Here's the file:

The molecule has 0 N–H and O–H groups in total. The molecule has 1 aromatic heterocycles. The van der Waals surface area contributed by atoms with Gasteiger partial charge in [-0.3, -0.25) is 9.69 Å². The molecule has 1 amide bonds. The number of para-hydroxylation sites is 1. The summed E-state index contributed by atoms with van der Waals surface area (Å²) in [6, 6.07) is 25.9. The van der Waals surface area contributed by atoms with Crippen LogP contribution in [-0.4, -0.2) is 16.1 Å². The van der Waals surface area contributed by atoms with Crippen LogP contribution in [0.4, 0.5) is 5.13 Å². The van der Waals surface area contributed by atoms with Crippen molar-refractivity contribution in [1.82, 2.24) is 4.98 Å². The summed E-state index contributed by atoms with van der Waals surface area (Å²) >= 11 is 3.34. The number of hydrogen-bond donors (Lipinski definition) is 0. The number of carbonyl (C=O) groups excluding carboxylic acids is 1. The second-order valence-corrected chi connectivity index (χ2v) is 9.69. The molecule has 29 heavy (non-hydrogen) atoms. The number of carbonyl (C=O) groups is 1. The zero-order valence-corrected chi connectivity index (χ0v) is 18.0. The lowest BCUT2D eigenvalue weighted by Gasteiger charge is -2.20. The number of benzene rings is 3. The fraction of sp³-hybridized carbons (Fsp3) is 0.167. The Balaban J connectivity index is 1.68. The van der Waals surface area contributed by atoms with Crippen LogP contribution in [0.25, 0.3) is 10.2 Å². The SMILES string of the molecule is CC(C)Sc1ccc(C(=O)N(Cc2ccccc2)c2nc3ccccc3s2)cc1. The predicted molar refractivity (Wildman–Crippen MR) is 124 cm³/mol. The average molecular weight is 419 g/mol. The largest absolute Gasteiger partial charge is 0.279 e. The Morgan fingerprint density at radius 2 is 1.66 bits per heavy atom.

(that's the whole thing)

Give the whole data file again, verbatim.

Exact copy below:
The molecule has 0 N–H and O–H groups in total. The molecule has 1 aromatic heterocycles. The van der Waals surface area contributed by atoms with Gasteiger partial charge in [-0.3, -0.25) is 9.69 Å². The molecule has 1 amide bonds. The number of para-hydroxylation sites is 1. The summed E-state index contributed by atoms with van der Waals surface area (Å²) in [6, 6.07) is 25.9. The van der Waals surface area contributed by atoms with Crippen LogP contribution in [-0.4, -0.2) is 16.1 Å². The van der Waals surface area contributed by atoms with Crippen LogP contribution in [0.4, 0.5) is 5.13 Å². The van der Waals surface area contributed by atoms with Crippen molar-refractivity contribution in [1.82, 2.24) is 4.98 Å². The summed E-state index contributed by atoms with van der Waals surface area (Å²) >= 11 is 3.34. The number of hydrogen-bond donors (Lipinski definition) is 0. The number of carbonyl (C=O) groups excluding carboxylic acids is 1. The second-order valence-corrected chi connectivity index (χ2v) is 9.69. The molecule has 29 heavy (non-hydrogen) atoms. The number of carbonyl (C=O) groups is 1. The zero-order valence-corrected chi connectivity index (χ0v) is 18.0. The lowest BCUT2D eigenvalue weighted by Gasteiger charge is -2.20. The number of benzene rings is 3. The fraction of sp³-hybridized carbons (Fsp3) is 0.167. The Balaban J connectivity index is 1.68. The van der Waals surface area contributed by atoms with Crippen LogP contribution in [0.25, 0.3) is 10.2 Å². The SMILES string of the molecule is CC(C)Sc1ccc(C(=O)N(Cc2ccccc2)c2nc3ccccc3s2)cc1. The predicted molar refractivity (Wildman–Crippen MR) is 124 cm³/mol. The average molecular weight is 419 g/mol. The largest absolute Gasteiger partial charge is 0.279 e. The Morgan fingerprint density at radius 2 is 1.66 bits per heavy atom.